A while back (https://goo.gl/1W11Zu), I outlined interpretation of the output of a multiple linear regression of data on Seattle area housing prices (https://www.kaggle.com/harlfoxem/housesalesprediction?login=true), which provides a convenient way to illustrate the usual output of a multiple linear regression model output in **R**. This is a 21K dataset with 19 variables on housing characteristics and sales price. It’s a cruddy model, used solely to pick apart the different data presented. Today, it’s **Excel’s** turn.

Disclosure: I’m not a fan of GUI for most applications. I find it slower and more error prone. Doing this replication elicited the usual grumbles, along with annoyance that multiple independent variables had to be in adjoining columns. Not hard to do, but … .

For comparison, here is the output from the R example, with the addition of an analysis of variance (ANOVA) table that Excel provides by default, but R doesn’t.

```
library(readr)
library(knitr)
library(kableExtra)
print("Data Structure")
```

`## [1] "Data Structure"`

`house <- read_csv('https://tuva.s3-us-west-2.amazonaws.com/kc_house_data.csv',comment = '')`

```
## Parsed with column specification:
## cols(
## .default = col_double(),
## id = col_character(),
## date = col_datetime(format = "")
## )
```

`## See spec(...) for full column specifications.`

`spec(house)`

```
## cols(
## id = col_character(),
## date = col_datetime(format = ""),
## price = col_double(),
## bedrooms = col_double(),
## bathrooms = col_double(),
## sqft_living = col_double(),
## sqft_lot = col_double(),
## floors = col_double(),
## waterfront = col_double(),
## view = col_double(),
## condition = col_double(),
## grade = col_double(),
## sqft_above = col_double(),
## sqft_basement = col_double(),
## yr_built = col_double(),
## yr_renovated = col_double(),
## zipcode = col_double(),
## lat = col_double(),
## long = col_double(),
## sqft_living15 = col_double(),
## sqft_lot15 = col_double()
## )
```

```
mod <- lm(price ~ bedrooms + bathrooms + sqft_living + sqft_lot + yr_built, data = house)
summary(mod)
```

```
##
## Call:
## lm(formula = price ~ bedrooms + bathrooms + sqft_living + sqft_lot +
## yr_built, data = house)
##
## Residuals:
## Min 1Q Median 3Q Max
## -1784413 -131451 -16905 100357 3933748
##
## Coefficients:
## Estimate Std. Error t value Pr(>|t|)
## (Intercept) 6.006e+06 1.298e+05 46.281 <2e-16 ***
## bedrooms -7.096e+04 2.246e+03 -31.592 <2e-16 ***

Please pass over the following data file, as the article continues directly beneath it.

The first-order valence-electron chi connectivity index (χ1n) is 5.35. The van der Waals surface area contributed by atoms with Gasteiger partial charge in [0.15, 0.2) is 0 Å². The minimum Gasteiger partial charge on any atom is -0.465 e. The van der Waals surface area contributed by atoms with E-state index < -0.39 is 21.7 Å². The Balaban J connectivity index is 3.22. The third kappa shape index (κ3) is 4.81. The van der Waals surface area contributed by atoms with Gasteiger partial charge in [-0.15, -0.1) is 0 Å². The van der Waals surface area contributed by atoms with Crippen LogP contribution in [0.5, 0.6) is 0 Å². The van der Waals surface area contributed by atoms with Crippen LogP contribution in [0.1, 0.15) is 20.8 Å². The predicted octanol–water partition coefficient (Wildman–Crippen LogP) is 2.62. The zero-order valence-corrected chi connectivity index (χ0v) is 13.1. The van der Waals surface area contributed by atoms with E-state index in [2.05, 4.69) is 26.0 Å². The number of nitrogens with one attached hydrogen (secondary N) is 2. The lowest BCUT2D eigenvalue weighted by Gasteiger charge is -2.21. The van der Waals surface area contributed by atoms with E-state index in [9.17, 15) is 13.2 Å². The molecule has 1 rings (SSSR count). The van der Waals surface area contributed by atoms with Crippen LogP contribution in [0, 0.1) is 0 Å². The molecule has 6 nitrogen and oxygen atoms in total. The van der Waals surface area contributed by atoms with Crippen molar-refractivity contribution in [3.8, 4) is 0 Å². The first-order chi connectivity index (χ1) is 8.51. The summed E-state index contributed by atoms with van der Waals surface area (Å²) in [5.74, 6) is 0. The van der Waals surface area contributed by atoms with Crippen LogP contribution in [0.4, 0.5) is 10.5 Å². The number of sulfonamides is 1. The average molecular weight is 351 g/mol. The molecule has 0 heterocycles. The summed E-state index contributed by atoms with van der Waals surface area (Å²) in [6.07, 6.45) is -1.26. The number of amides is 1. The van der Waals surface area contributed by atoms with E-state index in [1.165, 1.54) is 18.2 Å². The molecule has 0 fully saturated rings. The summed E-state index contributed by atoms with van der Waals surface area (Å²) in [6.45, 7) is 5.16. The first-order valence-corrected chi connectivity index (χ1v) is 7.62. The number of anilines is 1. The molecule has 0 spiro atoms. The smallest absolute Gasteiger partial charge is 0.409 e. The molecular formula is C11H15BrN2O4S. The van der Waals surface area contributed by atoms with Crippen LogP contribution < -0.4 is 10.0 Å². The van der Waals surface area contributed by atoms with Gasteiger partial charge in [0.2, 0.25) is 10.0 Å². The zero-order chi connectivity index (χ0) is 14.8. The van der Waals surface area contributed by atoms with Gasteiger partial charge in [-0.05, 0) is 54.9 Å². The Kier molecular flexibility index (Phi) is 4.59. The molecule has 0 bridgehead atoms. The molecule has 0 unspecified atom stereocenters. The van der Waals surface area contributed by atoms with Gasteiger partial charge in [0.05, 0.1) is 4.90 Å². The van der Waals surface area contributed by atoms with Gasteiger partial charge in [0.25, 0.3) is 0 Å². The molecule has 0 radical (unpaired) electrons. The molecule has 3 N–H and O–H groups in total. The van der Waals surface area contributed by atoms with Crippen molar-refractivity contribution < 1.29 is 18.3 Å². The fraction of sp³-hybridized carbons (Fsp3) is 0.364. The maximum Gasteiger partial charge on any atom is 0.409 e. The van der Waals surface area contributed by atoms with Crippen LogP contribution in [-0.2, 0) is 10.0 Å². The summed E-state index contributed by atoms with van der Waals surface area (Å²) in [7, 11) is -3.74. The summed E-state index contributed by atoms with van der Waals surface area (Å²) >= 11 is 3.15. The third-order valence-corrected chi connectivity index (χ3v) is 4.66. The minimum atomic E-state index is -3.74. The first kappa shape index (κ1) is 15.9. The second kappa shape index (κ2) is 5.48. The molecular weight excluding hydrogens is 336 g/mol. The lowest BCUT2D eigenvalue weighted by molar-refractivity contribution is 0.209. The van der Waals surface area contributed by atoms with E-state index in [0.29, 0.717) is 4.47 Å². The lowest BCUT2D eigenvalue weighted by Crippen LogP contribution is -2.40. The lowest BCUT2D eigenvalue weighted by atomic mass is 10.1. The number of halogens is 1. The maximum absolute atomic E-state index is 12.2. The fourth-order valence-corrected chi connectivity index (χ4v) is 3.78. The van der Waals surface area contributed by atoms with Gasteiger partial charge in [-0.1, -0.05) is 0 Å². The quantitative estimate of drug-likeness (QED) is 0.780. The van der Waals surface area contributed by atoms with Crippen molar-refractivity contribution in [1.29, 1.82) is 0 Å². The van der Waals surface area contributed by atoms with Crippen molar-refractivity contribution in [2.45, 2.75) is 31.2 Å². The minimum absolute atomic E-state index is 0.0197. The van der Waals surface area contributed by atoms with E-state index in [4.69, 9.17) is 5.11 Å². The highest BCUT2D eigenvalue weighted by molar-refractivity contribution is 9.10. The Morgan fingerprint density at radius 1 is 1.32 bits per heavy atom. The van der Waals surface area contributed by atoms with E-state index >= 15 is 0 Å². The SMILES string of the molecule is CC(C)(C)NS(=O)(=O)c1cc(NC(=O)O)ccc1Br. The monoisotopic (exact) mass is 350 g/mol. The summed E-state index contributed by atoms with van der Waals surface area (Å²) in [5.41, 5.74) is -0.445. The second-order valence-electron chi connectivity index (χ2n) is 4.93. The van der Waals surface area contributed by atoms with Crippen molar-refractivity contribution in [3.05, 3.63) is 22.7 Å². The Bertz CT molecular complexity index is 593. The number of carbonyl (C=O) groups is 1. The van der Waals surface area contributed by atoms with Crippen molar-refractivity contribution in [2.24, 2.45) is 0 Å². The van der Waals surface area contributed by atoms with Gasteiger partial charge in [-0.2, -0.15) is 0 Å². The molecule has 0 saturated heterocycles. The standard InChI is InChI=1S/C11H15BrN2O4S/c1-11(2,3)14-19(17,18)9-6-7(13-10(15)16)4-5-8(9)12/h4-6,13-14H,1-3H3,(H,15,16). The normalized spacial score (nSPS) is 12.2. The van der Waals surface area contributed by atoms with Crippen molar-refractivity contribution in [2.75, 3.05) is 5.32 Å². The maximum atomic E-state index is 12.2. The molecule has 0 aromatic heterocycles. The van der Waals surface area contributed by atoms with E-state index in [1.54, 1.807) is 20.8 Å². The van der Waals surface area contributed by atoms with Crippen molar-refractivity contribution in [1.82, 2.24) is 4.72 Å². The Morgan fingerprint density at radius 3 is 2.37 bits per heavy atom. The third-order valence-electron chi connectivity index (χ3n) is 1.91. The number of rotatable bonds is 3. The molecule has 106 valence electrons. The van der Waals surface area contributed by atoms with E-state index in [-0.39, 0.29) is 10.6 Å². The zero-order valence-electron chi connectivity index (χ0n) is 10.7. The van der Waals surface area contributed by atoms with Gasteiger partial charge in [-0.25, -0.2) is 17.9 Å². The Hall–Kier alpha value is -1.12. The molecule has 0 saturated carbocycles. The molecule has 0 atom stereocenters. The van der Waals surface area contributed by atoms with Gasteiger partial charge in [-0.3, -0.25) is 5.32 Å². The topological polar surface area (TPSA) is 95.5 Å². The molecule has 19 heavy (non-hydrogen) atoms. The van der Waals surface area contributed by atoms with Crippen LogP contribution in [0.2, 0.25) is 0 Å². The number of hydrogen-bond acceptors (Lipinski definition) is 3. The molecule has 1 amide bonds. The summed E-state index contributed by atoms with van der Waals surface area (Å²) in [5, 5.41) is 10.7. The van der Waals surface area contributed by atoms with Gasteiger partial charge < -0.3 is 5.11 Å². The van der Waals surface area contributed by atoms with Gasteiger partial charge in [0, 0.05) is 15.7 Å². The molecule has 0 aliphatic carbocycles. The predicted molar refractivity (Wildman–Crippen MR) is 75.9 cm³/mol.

## bathrooms 8.114e+04 3.730e+03 21.755 <2e-16 ***
## sqft_living 3.044e+02 2.998e+00 101.544 <2e-16 ***
## sqft_lot -3.388e-01 4.119e-02 -8.225 <2e-16 ***
## yr_built -3.057e+03 6.686e+01 -45.730 <2e-16 ***
## ---
## Signif. codes: 0 '***' 0.001 '**' 0.01 '*' 0.05 '.' 0.1 ' ' 1
##
## Residual standard error: 245800 on 21607 degrees of freedom
## Multiple R-squared: 0.552, Adjusted R-squared: 0.5519
## F-statistic: 5325 on 5 and 21607 DF, p-value: < 2.2e-16
```

`anova(mod)`

```
## Analysis of Variance Table
##
## Response: price
## Df Sum Sq Mean Sq F value Pr(>F)
## bedrooms 1 2.7696e+14 2.7696e+14 4585.896 < 2.2e-16 ***
## bathrooms 1 5.3190e+14 5.3190e+14 8807.207 < 2.2e-16 ***
## sqft_living 1 6.6776e+14 6.6776e+14 11056.774 < 2.2e-16 ***
## sqft_lot 1 5.0788e+12 5.0788e+12 84.094 < 2.2e-16 ***
## yr_built 1 1.2630e+14 1.2630e+14 2091.268 < 2.2e-16 ***
## Residuals 21607 1.3049e+15 6.0394e+10
## ---
## Signif. codes: 0 '***' 0.001 '**' 0.01 '*' 0.05 '.' 0.1 ' ' 1
```

Here’s the corresponding output from Excel 2016 running under Parallels on an Apple laptop.

Let’s take the differences line-by-line

- Summary Output: There may be an option tail to add it, but Excel doesn’t give you the formula for the model, the dependent and independent variables involved.
- Excel analysis of variance (ANOVA), separately available in R is provided.
- Regression Statistics:

- Excel adds “multiple R,” which is the square root of R Squared. It’s a measure of the goodness of predicting prices from the model, which can be calculated in R, but is not normally given in the output of the table. I couldn’t find any way in Excel of specifying whether to use Kendall’s
*tau*or Spearman’s*rho*statistic. - Excel’s remaining reports overlap those of R, except for the omission of detail of residuals and the F statistics.
- Excel adds confidence intervals, which are available in R separately. It’s not clear what the difference between the pairs of column represents, and the 95% confidence interval is normally expessed in terms of a value for 92.5% and 97.5%.
- Most of the results differ from those given my R for the same data. Except in the cases of the 0 valued p-levels for the
*t*statistic, these are not large, and it is beyond the scope of my post here to figure out why. But apparently different computations are involved.